Idaho-Wyoming natural gas pipeline needs environmental study
By KEITH RIDLER
BOISE — U.S. officials won’t approve a natural gas pipeline from Idaho to Wyoming until additional environmental studies are completed.
A U.S. District Court on Wednesday approved an agreement between the U.S. Forest Service and two environmental groups that filed a lawsuit to stop the 50-mile (80-kilometer) Crow Creek Pipeline Project.
The Forest Service agreed to complete a supplemental environmental impact statement before authorizing the project that partially crosses Forest Service land. The timeline for completing the environmental study isn't clear.
Wyoming-based Lower Valley Energy wants to build the pipeline that would start near Montpelier, Idaho, and run to Afton, Wyoming. But the Alliance for the Wild Rockies and Yellowstone to Uintas Connection say it will harm protected grizzly bears and other wildlife.
"The ruling is a huge victory for the climate as well as free-roaming endangered species like grizzly bears, wolverines, and lynx,” said Mike Garrity, executive director of the Alliance for the Wild Rockies.
A lawsuit the groups filed in 2020 contended an 18-mile (29-kilometer) portion of the pipeline would cut a corridor through Caribou-Targhee National Forest and create a road through six roadless areas. The 2001 Roadless Rule prevents road construction and timber harvest in designated roadless areas, which are typically 5,000 acres (2,000 hectares) or larger.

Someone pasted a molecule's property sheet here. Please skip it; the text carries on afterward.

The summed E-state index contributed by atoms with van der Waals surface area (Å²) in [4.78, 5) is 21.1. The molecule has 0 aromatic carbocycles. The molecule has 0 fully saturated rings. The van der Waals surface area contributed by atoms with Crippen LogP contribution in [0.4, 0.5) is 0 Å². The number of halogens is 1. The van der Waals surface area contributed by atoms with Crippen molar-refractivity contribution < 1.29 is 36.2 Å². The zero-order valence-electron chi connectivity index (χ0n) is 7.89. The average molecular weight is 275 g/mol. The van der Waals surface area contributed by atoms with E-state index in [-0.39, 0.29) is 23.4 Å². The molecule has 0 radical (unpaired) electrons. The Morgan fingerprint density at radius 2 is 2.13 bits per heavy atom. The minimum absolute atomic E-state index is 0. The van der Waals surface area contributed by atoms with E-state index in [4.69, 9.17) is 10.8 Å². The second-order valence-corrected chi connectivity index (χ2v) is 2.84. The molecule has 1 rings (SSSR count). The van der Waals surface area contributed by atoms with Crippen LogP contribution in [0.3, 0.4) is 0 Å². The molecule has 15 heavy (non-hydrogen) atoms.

The environmental groups argued the pipeline corridor would be a permanent motorized trail through the roadless areas.
"This unique area that links the Northern and Southern Rocky Mountains must be protected and managed as a wildlife corridor for our endangered wildlife species,” said Jason Christensen, director of Yellowstone to Uintas Connection.
Lower Valley Energy — which intervened in the case on the side of the Forest Service, as did the state of Wyoming — has previously said it has been trucking natural gas to Afton, but that delivery has been unreliable and the town has sometimes nearly run out.
Lower Valley Energy spokesman Brian Tanabe didn’t immediately return a call Wednesday from The Associated Press.
The Forest Service, before the lawsuit, approved building the pipeline through the forest with a temporary 50-foot (15-meter) wide right-of-way for construction and then a 20-foot (6-meter) utility corridor as a permanent right-of-way. In all, the construction phase would use about 110 acres (45 hectares) of forest land and the permanent right-of-way about 45 acres (18 hectares).
About 26 miles (40 kilometers) of the pipeline crosses private land and about 4 miles (6 kilometers) crosses state land.